One of my most memorable experiences in the art world was visiting the studio of Jackson Pollock, in the Springs (Hamptons, New York). From the moment you’re asked to put on paper boots so you don’t disturb the paint-spackled wooden floor, you enter into a world that’s something akin to a religious shrine. If you suspend disbelief, you can envision Pollock hovering over an unstretched canvas on the floor, getting into a rhythm and slinging paint, much like a Navajo shaman Sand Painter — one of Pollock’s earliest influences.
After viewing Pollock’s studio, I sought out the nearby Green River Cemetery, where he was buried. Lee Krasner’s grave was directly in front of his, which was symbolic of how she led Jackson through the art world maze to achieve success. Lee was Jackson’s wife and greatest advocate, who temporarily gave up her career as a painter, to support him. Ironically, Pollock and Krasner were interred not far from where his fatal car crash occurred (he was only forty-four when he died, in 1956). Pollock was traveling with his girlfriend Ruth Kligman, who survived, and her friend Edith Metzger (who did not). One of the great art authentication mysteries is Kligman’s claim that Pollock gave her his last painting — a modest work of art that has been extensively chronicled in books and articles. In 2012, it was set to be auctioned at Phillips, before being pulled at the last minute due to questions surrounding its authenticity.
Understanding the Pollock Drip
Viewing a classic Pollock Drip painting can be a little overwhelming. The key to understanding his work is totally immersing yourself in it. With the exception of Blue Poles (National Gallery of Australia) and Untiled (Mural) (Tehran Museum of Art), I have studied virtually every one of his major pictures in person, including: Lavender Mist, Lucifer, Alchemy, Number 1A, 1948, Number 1, 1949, One: Number 31,1950, and Autumn Rhythm. When you stand in front of a Pollock, you realize his claim there were no accidents and that he was in complete control, rings true. While I have been enthralled by the work of his fellow Abstract Expressionists Willem de Kooning and Mark Rothko, the sheer power and emotional content of Pollock takes you to another level.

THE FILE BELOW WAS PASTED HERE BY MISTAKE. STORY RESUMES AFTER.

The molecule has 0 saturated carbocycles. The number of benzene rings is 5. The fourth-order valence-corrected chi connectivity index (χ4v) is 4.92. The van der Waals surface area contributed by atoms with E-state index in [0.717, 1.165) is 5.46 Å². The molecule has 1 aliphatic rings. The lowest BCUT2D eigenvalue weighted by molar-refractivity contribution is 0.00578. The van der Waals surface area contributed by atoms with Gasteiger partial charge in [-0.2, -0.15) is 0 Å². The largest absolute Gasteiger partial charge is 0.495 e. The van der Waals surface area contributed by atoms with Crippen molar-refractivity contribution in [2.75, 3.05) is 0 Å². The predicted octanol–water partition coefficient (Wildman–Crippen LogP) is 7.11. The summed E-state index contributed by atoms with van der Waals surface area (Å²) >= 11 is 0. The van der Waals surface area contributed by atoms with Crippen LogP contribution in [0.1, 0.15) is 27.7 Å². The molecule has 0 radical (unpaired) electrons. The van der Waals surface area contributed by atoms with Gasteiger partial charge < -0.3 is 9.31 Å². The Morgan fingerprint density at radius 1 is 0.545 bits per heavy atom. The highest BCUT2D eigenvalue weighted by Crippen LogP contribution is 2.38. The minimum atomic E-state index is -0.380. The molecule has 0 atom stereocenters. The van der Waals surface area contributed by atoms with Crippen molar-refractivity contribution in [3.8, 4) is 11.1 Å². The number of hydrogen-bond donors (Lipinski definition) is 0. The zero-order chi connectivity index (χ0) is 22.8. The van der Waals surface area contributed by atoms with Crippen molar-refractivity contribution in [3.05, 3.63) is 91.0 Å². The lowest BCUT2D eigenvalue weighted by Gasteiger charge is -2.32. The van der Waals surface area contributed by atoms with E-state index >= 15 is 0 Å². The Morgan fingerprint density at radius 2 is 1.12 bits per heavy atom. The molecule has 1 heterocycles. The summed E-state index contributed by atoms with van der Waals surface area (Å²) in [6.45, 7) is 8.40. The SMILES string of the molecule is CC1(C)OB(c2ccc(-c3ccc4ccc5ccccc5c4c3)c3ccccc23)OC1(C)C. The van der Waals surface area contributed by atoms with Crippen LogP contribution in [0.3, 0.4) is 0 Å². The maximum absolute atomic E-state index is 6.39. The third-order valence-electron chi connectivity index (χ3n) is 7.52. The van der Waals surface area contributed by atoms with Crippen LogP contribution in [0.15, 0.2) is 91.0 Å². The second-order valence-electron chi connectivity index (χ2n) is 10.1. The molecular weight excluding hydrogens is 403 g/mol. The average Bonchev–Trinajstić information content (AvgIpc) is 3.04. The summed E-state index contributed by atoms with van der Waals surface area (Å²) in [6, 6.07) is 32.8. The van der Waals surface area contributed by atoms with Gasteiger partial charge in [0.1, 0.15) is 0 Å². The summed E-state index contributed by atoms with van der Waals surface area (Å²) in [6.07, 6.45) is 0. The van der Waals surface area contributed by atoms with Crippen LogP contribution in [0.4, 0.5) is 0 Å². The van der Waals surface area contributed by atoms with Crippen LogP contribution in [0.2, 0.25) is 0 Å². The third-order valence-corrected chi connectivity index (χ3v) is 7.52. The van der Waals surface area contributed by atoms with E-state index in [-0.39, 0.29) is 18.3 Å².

The closure of the Pollock-Krasner Foundation authentication committee in 1996, and the passing of the scholars Eugene Thaw and Francis O’Connor, co-authors of the Jackson Pollock Catalogue Raisonné, left a void in authenticating Jackson Pollock’s art. We hope to fill that void by offering a two-tier approach. Richard Polsky Art Authentication will initially examine paintings on paper and canvas to determine the possibility of a work being genuine. Based on our analysis of the imagery and provenance, if we believe there’s a high probability that the work’s authentic, we will then refer the owner to Jennifer Mass, Ph.D. of Scientific Analysis of Fine Art, LLC for independent scientific examination and confirmation. Please note: These two services are available exclusive of one another. You’re welcome to hire us on an individual basis.
Jackson Pollock is probably the most faked and forged artist around. The documentary, Who the #$&% is Jackson Pollock?, is just the proverbial tip of the iceberg. When the museum director and connoisseur Thomas Hoving — who gave me a blurb for the cover of my book, I Sold Andy Warhol (too soon) — pronounced the featured painting “dead on arrival,” the art world got a taste of the complexity of the Pollock market. Whether you walk by a commercial gallery, browse eBay, or attend flea markets and country auctions, you are sure to come across a purported Pollock Drip painting. Yet, forgeries even turn up at leading galleries. Who can forget the forged Pollock sold by the now-shuttered Knoedler gallery — which unbelievably contained a Pollock signature which was misspelled.